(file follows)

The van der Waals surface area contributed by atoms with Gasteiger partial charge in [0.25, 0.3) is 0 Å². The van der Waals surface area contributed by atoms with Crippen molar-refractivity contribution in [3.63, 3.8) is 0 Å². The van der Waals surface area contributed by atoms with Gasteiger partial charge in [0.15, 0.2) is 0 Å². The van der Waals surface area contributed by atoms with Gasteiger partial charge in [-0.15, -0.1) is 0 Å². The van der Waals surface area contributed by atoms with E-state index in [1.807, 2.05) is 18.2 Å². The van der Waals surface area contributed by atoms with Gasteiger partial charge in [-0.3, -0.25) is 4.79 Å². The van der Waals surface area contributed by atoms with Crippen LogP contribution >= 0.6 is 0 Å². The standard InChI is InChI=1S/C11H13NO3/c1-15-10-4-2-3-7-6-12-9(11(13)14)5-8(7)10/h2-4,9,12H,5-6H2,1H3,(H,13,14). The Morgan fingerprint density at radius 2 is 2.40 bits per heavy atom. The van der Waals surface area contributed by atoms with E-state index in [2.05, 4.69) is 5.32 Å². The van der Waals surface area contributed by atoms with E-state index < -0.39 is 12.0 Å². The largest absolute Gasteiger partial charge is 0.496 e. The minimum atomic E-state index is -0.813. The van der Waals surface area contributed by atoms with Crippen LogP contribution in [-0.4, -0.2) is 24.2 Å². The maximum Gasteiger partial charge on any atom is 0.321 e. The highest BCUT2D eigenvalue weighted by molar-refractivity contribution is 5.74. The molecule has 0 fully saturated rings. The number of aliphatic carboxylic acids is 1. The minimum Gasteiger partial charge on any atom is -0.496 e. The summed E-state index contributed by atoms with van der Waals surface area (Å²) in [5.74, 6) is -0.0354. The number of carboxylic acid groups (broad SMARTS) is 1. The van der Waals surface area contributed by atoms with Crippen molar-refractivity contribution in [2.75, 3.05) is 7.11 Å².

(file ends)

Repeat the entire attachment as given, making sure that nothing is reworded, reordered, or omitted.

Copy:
The van der Waals surface area contributed by atoms with Gasteiger partial charge in [0.25, 0.3) is 0 Å². The van der Waals surface area contributed by atoms with Crippen molar-refractivity contribution in [3.63, 3.8) is 0 Å². The van der Waals surface area contributed by atoms with Gasteiger partial charge in [0.15, 0.2) is 0 Å². The van der Waals surface area contributed by atoms with Gasteiger partial charge in [-0.15, -0.1) is 0 Å². The van der Waals surface area contributed by atoms with E-state index in [1.807, 2.05) is 18.2 Å². The van der Waals surface area contributed by atoms with Gasteiger partial charge in [-0.3, -0.25) is 4.79 Å². The van der Waals surface area contributed by atoms with Crippen LogP contribution >= 0.6 is 0 Å². The standard InChI is InChI=1S/C11H13NO3/c1-15-10-4-2-3-7-6-12-9(11(13)14)5-8(7)10/h2-4,9,12H,5-6H2,1H3,(H,13,14). The Morgan fingerprint density at radius 2 is 2.40 bits per heavy atom. The van der Waals surface area contributed by atoms with E-state index in [2.05, 4.69) is 5.32 Å². The van der Waals surface area contributed by atoms with E-state index < -0.39 is 12.0 Å². The largest absolute Gasteiger partial charge is 0.496 e. The minimum atomic E-state index is -0.813. The van der Waals surface area contributed by atoms with Crippen LogP contribution in [-0.4, -0.2) is 24.2 Å². The maximum Gasteiger partial charge on any atom is 0.321 e. The highest BCUT2D eigenvalue weighted by molar-refractivity contribution is 5.74. The molecule has 0 fully saturated rings. The number of aliphatic carboxylic acids is 1. The minimum Gasteiger partial charge on any atom is -0.496 e. The summed E-state index contributed by atoms with van der Waals surface area (Å²) in [5.74, 6) is -0.0354. The number of carboxylic acid groups (broad SMARTS) is 1. The van der Waals surface area contributed by atoms with Crippen molar-refractivity contribution in [2.75, 3.05) is 7.11 Å².